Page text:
Jessica Camara Wins Lightweight Battle Over Heather Hardy

Jessica Camara, Melissa St. Vil and Pro Debut Fight Sizzle in Tennessee


By David A. Avila

Canada’s Jessica Camara overcame a first round knockdown to rally past former world champion Heather Hardy and won by unanimous decision in a lightweight battle on Friday in Tennessee.

It was Hardy’s first venture as a 135-pound lightweight.

Camara (8-2) was in comfortable territory and used that to defeat Hardy (22-2) in a fight that seemed closer than the scorecards showed at the Embassy Suites Nashville in Murfreesboro. It was the DiBella Entertainment main event and first in a series of cards for UFC Fight Pass.

Within 20 seconds of the opening round Camara hit the deck during an exchange of punches. The referee looked surprised and decided to call it a knockdown as the Canadian fighter looked surprised.

After the first round Camara used strong punching as Hardy seemed more tentative in her first engagement as a lightweight. Her entire career had been spent as a 126-pound featherweight and lower. Caution seemed to be on her mind.

That caution opened up the way for Camara who took advantage with accurate rights early in the first half of the eight-round fight. The Hardy machine was in low gear.

But Hardy has never been known as a quitter.

The Brooklyn boxer shifted into a more agile gear and began moving, slipping and striking with quick combinations. Though her power didn’t seem as strong in the heavier division, she was able to score to the body and head then slip out of danger in the fifth and sixth rounds.

Hardy’s best round seemed to be the lucky seventh when she opened up with several three-punch combinations. Camara connected with a counter right and was met with a Hardy counter left hook.

It seemed like the eighth and final round would dictate the winner. Each fighter seemed weary with Camara connecting with another solid right and Hardy retaliating with three-punch combinations.

After eight rounds all three judges saw it for Camara 79-73, 78-73 and 77-74.

“I went up against one of my role models,” said Camara. “I had to make adjustments. We got the job done.”

Melissa St. Vil

Lightweight contender Melissa St. Vil (14-4-4) out-quicked the former world champion from Canada Olivia Gerula (18-19-2) to win by unanimous decision in their eight-round contest.

St.Vil was simply the faster and more agile fighter against Gerula. Though it was her first fight in more than a year, the Brooklyn-based fighter looked sharp and seldom was hit in the early half of the fight.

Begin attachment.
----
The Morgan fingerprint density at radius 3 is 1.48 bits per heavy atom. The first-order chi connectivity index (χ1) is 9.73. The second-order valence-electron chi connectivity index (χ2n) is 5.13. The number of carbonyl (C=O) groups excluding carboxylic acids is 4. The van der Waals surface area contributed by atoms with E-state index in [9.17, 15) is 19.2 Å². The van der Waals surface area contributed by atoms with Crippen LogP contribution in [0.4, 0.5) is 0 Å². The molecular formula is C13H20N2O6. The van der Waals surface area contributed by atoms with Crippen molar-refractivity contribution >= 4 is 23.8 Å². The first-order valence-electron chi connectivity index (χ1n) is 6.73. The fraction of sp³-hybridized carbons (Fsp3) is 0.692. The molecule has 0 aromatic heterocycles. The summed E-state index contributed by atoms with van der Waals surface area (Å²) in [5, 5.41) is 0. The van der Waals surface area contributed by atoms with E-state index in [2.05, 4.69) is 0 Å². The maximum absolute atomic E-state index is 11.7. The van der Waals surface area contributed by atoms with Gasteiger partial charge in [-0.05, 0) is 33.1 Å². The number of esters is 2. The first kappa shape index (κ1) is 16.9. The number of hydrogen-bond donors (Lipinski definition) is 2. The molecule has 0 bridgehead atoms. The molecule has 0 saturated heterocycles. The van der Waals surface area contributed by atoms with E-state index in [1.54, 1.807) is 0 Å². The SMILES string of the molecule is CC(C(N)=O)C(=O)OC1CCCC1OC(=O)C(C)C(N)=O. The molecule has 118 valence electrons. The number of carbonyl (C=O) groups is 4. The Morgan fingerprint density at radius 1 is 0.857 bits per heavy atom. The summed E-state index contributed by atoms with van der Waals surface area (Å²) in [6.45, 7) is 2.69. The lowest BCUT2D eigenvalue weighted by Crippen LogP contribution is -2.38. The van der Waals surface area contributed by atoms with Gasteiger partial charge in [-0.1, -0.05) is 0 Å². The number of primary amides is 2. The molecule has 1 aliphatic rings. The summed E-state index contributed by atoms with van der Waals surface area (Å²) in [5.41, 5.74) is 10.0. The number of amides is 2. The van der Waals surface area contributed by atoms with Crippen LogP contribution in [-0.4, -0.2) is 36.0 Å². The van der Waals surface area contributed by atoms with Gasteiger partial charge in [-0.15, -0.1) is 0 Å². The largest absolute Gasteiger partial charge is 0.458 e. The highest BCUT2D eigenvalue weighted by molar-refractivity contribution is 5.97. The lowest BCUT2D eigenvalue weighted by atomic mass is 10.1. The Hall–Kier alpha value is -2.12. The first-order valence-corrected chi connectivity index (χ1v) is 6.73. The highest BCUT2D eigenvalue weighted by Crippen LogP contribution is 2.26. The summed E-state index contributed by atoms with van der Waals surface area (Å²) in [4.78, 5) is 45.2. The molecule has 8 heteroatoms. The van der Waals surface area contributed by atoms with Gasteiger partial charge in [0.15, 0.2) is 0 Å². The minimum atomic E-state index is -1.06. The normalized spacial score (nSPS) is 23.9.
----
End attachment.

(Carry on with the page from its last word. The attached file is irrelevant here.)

But Gerula has more than 20 years of professional experience and made key adjustments. She cut off St. Vil’s escape route and connected with a solid right cross. That seemed to re-awaken St. Vil.

Returning to her strength, St. Vil opened up the seventh round with a five-punch combination and then pumped out a three-punch combo. A strong one-two combination snapped Gerula’s head back and Gerula countered with a big right cross but it was St. Vil’s round for certain.

Both veterans battled furiously in the final round and after eight, the three judges scored the fight 80-72 and 78-74 twice for St. Vil.

“It was an honor to share the ring with Olivia Gerula,” said St. Vil.


Pro debut

A welterweight match saw Northern California’s Kelsey Wickstrum (1-0) out-battle Connecticut’s Stevie Jane Coleman (0-1) to win a majority decision after six back and forth rounds.

Coleman, 20, seemed the stronger fight for the first two rounds but Wickstrum, 34, had the head movement and was able to find placement for her blows too.

From the first round Wickstrum seemed able to utilize more defense throughout the fight. That proved beneficial in the final three rounds as she found the right strategy to win the fight with crisp right uppercuts and left hooks. It was an extremely entertaining pro debut for both fighters that proved to be extremely close and extremely entertaining.

Pro debut fighters seldom are as polished as these two.

The judges scored it 57-57 and 58-56 twice for Wickstrum.

“That was so bad ass,” said Wickstrum after the fight. “I dug and dug my heart out.”

It was an excellent debut for both Wickstrum and Coleman.


(Photo by Emily Harney/Fightography)